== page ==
Hajiaghayi Named ACM Fellow

Wed Dec 05, 2018

A noted researcher in the University of Maryland Institute for Advanced Computer Studies (UMIACS) is being recognized by the Association for Computing Machinery (ACM) for his work in algorithmic graph theory, game theory and auctions, and algorithms for big data.

Mohammad T. Hajiaghayi, the Jack and Rita G. Minker Professor of Computer Science, has just been named to the 2018 class of ACM Fellows. This honor recognizes the top 1 percent of the organization’s members for their outstanding accomplishments in computing and information technology, and/or outstanding service to ACM and the larger computing community.

Hajiaghayi is one of 56 researchers that were named ACM Fellows this year. They will be formally honored at ACM’s annual awards banquet, to be held on June 15, 2019 in San Francisco.

In acknowledging the advances made by this year’s cohort, ACM President Cherri M. Pancake said: “In society, when we identify our tech leaders, we often think of men and women in industry who have made technologies pervasive while building major corporations. But the dedication, collaborative spirit and creativity of the computing professionals who initially conceived and developed these technologies [often] goes unsung. The ACM Fellows program publicly honors these major theoretical contributions.”

Aravind Srinivasan, a professor of computer science with an appointment in UMIACS, says he nominated Hajiaghayi for the ACM award because of his excellent work and dedication to both his field and colleagues.

“Mohammad has made voluminous research contributions to several areas, including algorithmic graph theory and algorithmic game theory,” says Srinivasan, who received the ACM Fellow status himself in 2014. “In addition, he has an exceptional record of leadership, contributions and service to the computing community at large.”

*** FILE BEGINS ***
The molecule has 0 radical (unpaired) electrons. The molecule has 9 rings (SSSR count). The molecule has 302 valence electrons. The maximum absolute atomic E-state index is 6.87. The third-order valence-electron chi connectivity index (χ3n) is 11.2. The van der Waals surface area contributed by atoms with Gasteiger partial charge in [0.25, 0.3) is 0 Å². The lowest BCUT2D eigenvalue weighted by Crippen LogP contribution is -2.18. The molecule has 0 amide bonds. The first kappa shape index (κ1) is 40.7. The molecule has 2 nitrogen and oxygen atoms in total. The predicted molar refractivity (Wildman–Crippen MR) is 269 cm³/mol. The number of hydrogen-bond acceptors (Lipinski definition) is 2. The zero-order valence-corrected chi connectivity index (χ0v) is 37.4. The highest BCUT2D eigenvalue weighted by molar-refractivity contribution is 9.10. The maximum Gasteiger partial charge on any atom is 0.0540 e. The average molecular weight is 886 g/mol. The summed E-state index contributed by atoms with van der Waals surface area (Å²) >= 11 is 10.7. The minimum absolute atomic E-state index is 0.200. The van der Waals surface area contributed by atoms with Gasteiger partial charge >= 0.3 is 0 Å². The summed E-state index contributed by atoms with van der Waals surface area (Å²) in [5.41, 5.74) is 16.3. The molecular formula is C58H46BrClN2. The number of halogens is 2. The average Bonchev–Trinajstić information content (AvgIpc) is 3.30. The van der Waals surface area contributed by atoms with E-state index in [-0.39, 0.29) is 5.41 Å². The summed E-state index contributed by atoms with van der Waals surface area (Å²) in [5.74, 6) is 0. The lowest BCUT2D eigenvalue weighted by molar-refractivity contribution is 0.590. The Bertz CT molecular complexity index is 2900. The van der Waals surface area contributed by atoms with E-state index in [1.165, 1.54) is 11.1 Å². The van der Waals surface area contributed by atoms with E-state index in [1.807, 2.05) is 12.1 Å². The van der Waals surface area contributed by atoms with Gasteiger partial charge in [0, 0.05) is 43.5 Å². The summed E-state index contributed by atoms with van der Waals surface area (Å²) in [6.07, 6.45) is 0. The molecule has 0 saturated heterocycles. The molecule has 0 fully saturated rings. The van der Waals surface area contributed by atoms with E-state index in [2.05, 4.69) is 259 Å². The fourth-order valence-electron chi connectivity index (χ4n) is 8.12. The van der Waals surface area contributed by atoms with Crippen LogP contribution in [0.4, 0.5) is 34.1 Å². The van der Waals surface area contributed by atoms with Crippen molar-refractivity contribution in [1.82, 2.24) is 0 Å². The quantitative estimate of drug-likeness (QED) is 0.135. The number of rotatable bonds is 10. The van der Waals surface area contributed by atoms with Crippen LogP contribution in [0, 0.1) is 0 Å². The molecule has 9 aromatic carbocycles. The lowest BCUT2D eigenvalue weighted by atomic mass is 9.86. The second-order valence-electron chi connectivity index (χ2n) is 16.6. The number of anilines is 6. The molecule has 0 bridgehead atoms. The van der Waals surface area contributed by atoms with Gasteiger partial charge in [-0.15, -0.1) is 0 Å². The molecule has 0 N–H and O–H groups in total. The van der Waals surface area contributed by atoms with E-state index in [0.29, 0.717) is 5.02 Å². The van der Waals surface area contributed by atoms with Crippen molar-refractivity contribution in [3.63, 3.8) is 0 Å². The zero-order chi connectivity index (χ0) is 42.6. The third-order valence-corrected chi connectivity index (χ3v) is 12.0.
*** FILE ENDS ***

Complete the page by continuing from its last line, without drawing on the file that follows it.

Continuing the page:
Hajiaghayi’s research and scholarship involves algorithmic game theory and combinatorial auctions, network design, combinatorial optimizations and approximation algorithms, fixed-parameter algorithms, algorithmic graph theory, distributed and mobile computing, and computational geometry and embeddings.

Previous awards and honors include a National Science Foundation (NSF) CAREER award, a Google Faculty Research award (twice), an Office of Naval Research Young Investigator Award, the University of Maryland (UMD) Research and Scholarship Award (RASA), the European Association for Theoretical Computer Science (EATCS) Nerode Prize, the UMD Graduate Faculty Mentor of the Year award, and ACM’s International Collegiate Programming Contest (ICPC) Coach Award.

He has also won best paper awards at the ACM Symposium on Parallelism in Algorithms and Architectures (SPAA) 2010, the International Symposium on Algorithms and Computation (ISAAC) 2006, and the Robocup 2001 Conference.

Before joining UMD, Hajiaghayi was a senior researcher in the Algorithms and Theoretical Computer Science group at AT&T Labs.

Prior to that, he was a one-year postdoctoral fellow in the School of Computer Science at Carnegie Mellon University and a one-year postdoctoral associate at the MIT Computer Science and Artificial Intelligence Laboratory (CSAIL), where he also earned his doctorate in applied mathematics in 2005.

Hajiaghayi received his Master of Science degree in computer science from the University of Waterloo in 2001 and his undergraduate degree in computer engineering from Sharif University of Technology in 2000.

In addition to his position at UMD, Hajiaghayi holds a research affiliate position in CSAIL. He is also a permanent member of the Center for Discrete Mathematics and Theoretical Computer Science (DIMACS) at Rutgers University.

He is the 16th member of UMIACS to be named an ACM Fellow. Victor Basili (emeritus), Rama Chellappa, Larry Davis, Joseph JaJa, Sarit Kraus (visiting professor), Ming Lin, Dinesh Manocha, Jack Minker (emeritus), Dana Nau (affiliate professor), Dianne O’Leary (emerita), Louiqa Raschid, Hanan Samet, Ben Shneiderman (emeritus), Srinivasan and Uzi Vishkin have previously received this distinction.